Texas Christian University
For the last decade, Ann Louden has outdone herself year after year to make TCU Frogs for the Cure a really big deal – an energetic, fund-raising phenomena to help support the work of Susan G. Komen for the Cure.
Her work has paid off, for Komen, for TCU, for college football, for professional football and – most importantly – for women stricken with the disease and their families.
From the first-ever “pink-out” football game in Fort Worth 10 years ago to this year’s music video, filmed across the nation from Washington D.C. to Chicago and New York City, to the Rose Bowl Stadium in Pasadena, Calif., and, of course, back to the TCU campus, Frogs for the Cure makes a huge splash each fall. Since the initial “pink-out,” the pink ribbon game tributes have become established traditions at high school, college and NFL football games across the U.S. during October’s Breast Cancer Awareness Month.
“Frogs for the Cure has achieved national reach as the first program in higher education to combine college athletics with a tribute to breast cancer survivors,” says Ann Louden, a member of the TCU Chancellor’s executive team.
Before she was diagnosed with breast cancer, Louden was involved with a number of issues in the Fort Worth community, one being women’s health care.
Since helming Frogs for the Cure, her influence has spread.
“Ann is a role model for what being brave is all about, and her passion is contagious,” says Heidi Johnson, founder of Charity Matters, a California-based nonprofit, whom Louden met while filming this year’s video in Pasadena. “She has taken adversity and turned it into inspiration. As TCU Frogs for the Cure celebrates this 10-year anniversary, I am inspired by the continuing message of hope they bring to so many truly brave women.”
With her own cancer survival as fuel for her passion, Louden enlists hundreds of TCU student athletes, singers, dancers, cheerleaders, band members, coaches, faculty, alumni, parents, donors and cancer survivors each year, to celebrate the fight against breast cancer.
This year, she also enlisted international recording artist Josh Groban and his song, Brave, former First Lady Laura Bush, CBS newsman Bob Schieffer and his Honky Tonk Confidential Western Swing band, Tony Award-winning actress Bernadette Peters and the Fort Worth Symphony Orchestra to round out a celebration at Bass Hall.
This is the fifth year Frogs for the Cure has made an original, new, high-energy music video, and Louden, TCU chancellor’s associate for strategic partnerships and chair of Frogs for the Cure, is already planning next fall’s celebration.
Frogs for the Cure has raised more than $250,000.
“Frogs for the Cure gives me a way to deal with a difficult personal challenge by building a movement to inspire, encourage and support those who follow in my footsteps,” Louden says. “I am so proud that we are celebrating our 10-year anniversary during this academic year. We have taken it big with the music video and our football team’s victory at our Frogs for the Cure blackout football game Nov. 8. That victory over Kansas State clinched a Peach Bowl invitation and our subsequent win over Ole Miss, Dec. 31.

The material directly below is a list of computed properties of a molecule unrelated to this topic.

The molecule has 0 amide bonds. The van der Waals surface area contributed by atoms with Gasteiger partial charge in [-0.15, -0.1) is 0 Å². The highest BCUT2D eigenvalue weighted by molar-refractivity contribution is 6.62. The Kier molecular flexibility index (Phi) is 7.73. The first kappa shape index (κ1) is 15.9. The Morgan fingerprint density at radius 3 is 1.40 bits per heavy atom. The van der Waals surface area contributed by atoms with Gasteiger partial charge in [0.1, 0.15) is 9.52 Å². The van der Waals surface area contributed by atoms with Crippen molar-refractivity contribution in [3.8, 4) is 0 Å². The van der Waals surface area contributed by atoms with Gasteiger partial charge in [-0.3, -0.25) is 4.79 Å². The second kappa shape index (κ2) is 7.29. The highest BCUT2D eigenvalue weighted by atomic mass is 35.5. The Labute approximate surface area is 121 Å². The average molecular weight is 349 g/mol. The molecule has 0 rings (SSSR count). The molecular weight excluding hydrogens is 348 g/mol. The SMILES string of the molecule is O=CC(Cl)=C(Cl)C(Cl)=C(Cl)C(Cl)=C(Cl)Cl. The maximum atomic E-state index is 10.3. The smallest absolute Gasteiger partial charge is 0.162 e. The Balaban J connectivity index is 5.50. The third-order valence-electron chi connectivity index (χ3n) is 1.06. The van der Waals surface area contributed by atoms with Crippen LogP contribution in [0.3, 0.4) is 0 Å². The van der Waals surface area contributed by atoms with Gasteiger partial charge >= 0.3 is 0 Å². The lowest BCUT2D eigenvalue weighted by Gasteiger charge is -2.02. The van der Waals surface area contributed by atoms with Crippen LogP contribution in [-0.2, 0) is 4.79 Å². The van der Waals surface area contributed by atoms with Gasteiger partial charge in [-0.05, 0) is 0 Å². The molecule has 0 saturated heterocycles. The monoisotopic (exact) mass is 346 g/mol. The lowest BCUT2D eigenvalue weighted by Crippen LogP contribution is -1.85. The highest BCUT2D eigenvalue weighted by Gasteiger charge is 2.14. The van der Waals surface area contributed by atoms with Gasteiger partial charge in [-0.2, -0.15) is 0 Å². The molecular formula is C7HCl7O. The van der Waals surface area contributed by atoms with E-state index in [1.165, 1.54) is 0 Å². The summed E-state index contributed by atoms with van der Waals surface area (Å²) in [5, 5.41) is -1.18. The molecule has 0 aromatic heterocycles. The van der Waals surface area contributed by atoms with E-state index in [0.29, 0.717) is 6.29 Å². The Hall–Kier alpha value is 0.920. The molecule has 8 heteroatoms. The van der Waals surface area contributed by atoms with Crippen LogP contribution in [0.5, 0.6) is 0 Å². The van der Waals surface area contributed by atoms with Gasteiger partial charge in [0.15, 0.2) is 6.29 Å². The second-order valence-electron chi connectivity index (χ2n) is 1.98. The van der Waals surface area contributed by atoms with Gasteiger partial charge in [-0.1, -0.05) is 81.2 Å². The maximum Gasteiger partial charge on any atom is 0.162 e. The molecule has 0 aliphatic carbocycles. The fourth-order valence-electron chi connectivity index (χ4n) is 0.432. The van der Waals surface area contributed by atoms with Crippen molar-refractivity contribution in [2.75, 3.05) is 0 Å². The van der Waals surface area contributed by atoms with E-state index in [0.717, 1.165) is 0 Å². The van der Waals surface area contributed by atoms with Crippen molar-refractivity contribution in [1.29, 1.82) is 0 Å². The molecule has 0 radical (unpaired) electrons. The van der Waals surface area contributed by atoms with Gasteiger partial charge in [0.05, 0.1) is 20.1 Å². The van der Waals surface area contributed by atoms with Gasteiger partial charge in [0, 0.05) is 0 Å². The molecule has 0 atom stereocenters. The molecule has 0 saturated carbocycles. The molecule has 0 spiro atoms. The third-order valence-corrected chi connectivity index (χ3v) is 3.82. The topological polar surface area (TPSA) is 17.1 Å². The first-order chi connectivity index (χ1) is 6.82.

“Now we prepare for the second decade in the breast cancer fight with the entire university community behind us.”
What drew you to the health care field?
I have long been engaged in supporting the health care concerns of women and children. But, my breast cancer diagnosis in 2006 catapulted me without warning into another side of health care – being the patient. I was thrown into a club I never intended to join – recruited with no chance to decline the invitation.
What was your biggest inspiration?
First were the survivors, who had already been through what I was beginning to experience: the shock of the words, “You have cancer,” the conflicting emotions, the loss of control, the searching for a community who could understand and the initial sheer terror of facing your own mortality. Their stories, their courage, their surrender to the bad news with determination to keep pushing for their own good health and their practical advice and support were both bolstering and inspiring.
Second were the health care providers – doctors, nurses, technicians, receptionists, telephone answerers, door openers and car parkers. Their expertise, skill, concern, knowledge, awareness of where I was and what I needed was both lifesaving and life affirming. After my diagnosis I kept a gratitude journal to record the blessings I encountered. Almost every entry was a reflection on the unexpected generosity of people I had never known.
Third was the TCU community. The year before I was diagnosed, TCU’s athletics marketing staff created Frogs for the Cure to support the work of Susan G. Komen for the Cure. In that first year, TCU pioneered the first-ever pink-out football game, a tradition that has taken off with not just college teams, but professional and high school teams of all types.
What is your best advice for people getting into health care?
My deepest hope is that those who seek careers in the health professions embrace being connectors. It’s no surprise that nurse navigators are so highly prized. Patients in distress need people around them who first, see them as individuals and care for their overall wellbeing. Personal connection builds trust and fosters communication and ultimately can significantly impact healing.
If you could change one thing that would improve health care for everyone, what would it be?
The health care industry sorely needs greater collaboration between payers and providers in all fields of medicine. The greatest frustration is the battle between physicians who recommend treatment plans and insurance companies that are unwilling to authorize and cover those plans. In many cases there is no agreement on what treatment is required, and the ultimate loser is the patient.